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Old 03-09-2011, 02:53 PM   #16
bodhi
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Default Re: Apartheid-Era South African Heavyweights

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bodhi.. you aren't even South African and don't kow the history of the country so why you arguing?
Of course I donīt know the history. Thatīs why I got it right and you wrong.
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Old 03-09-2011, 03:13 PM   #17
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Default Re: Apartheid-Era South African Heavyweights

you got it right? Since when? You just expressed your opinion...
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Old 03-09-2011, 03:18 PM   #18
bodhi
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Default Re: Apartheid-Era South African Heavyweights

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you got it right? Since when? You just expressed your opinion...
No, I wrote what I read.
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Old 03-09-2011, 06:55 PM   #19
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Default Re: Apartheid-Era South African Heavyweights

Nkosana Mgxaji
maxwell malinga
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Old 03-09-2011, 08:46 PM   #20
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Default Re: Apartheid-Era South African Heavyweights

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There was strong Big Dutch Heavyweights out of South Africa and they dominated the continent. I think they could have had a better chance with earlier training and good coaches...When Jackie McCoy got Coetzee he improved him (left hook) Kallie Knoetzee had power but did not develop stamina..Sanders had fast hands and could punch but was not dedicated to the sport...but I ALWAYS FELT HE WAS DANGEROUS BUT AVOIDED...COETZEE had a serious right hand decent speed, he beat Snipes(dropped him 2 times) but Snipes got the title shot....also KO'd Spinks in 1 rd. and KO'd Dokes for the title...another dangerous and avoided guy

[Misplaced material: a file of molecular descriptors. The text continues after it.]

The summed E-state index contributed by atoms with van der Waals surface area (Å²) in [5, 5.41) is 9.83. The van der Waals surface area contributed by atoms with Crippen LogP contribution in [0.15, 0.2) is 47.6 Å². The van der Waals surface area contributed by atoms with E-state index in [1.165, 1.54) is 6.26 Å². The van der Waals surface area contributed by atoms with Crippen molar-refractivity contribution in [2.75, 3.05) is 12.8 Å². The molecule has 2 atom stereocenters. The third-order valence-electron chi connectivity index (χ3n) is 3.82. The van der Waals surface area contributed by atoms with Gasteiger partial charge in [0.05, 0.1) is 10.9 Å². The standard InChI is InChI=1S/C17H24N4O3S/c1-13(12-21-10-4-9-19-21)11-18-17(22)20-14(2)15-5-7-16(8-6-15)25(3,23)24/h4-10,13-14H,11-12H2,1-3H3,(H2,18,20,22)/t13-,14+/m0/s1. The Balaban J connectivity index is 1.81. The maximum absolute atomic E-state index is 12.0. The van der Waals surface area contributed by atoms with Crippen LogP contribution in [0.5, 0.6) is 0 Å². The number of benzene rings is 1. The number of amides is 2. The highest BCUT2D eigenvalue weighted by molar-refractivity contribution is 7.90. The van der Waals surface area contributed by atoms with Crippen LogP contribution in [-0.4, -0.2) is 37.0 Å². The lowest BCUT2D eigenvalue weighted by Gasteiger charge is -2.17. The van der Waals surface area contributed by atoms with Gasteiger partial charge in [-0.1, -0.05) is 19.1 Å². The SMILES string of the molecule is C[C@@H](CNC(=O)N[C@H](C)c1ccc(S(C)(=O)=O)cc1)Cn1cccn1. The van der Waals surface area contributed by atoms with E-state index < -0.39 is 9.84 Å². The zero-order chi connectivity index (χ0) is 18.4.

Most of the whites in South Africa is descendent's of the English, and Dutch. The average Dutch man is 6' tall, and rather friendly. However put a minority group in a charged atmosphere and they are going to produce some quality fighters.
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Old 03-09-2011, 08:58 PM   #21
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Default Re: Apartheid-Era South African Heavyweights

Louis Hendricks,,,,,,,,a decent heavyweight hopeful

How about the South African Heavyweight Killer,
American,,,,,Mike Koranicki

He beat 4 or 5 of those guys.
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Old 03-10-2011, 02:25 AM   #22
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Default Re: Apartheid-Era South African Heavyweights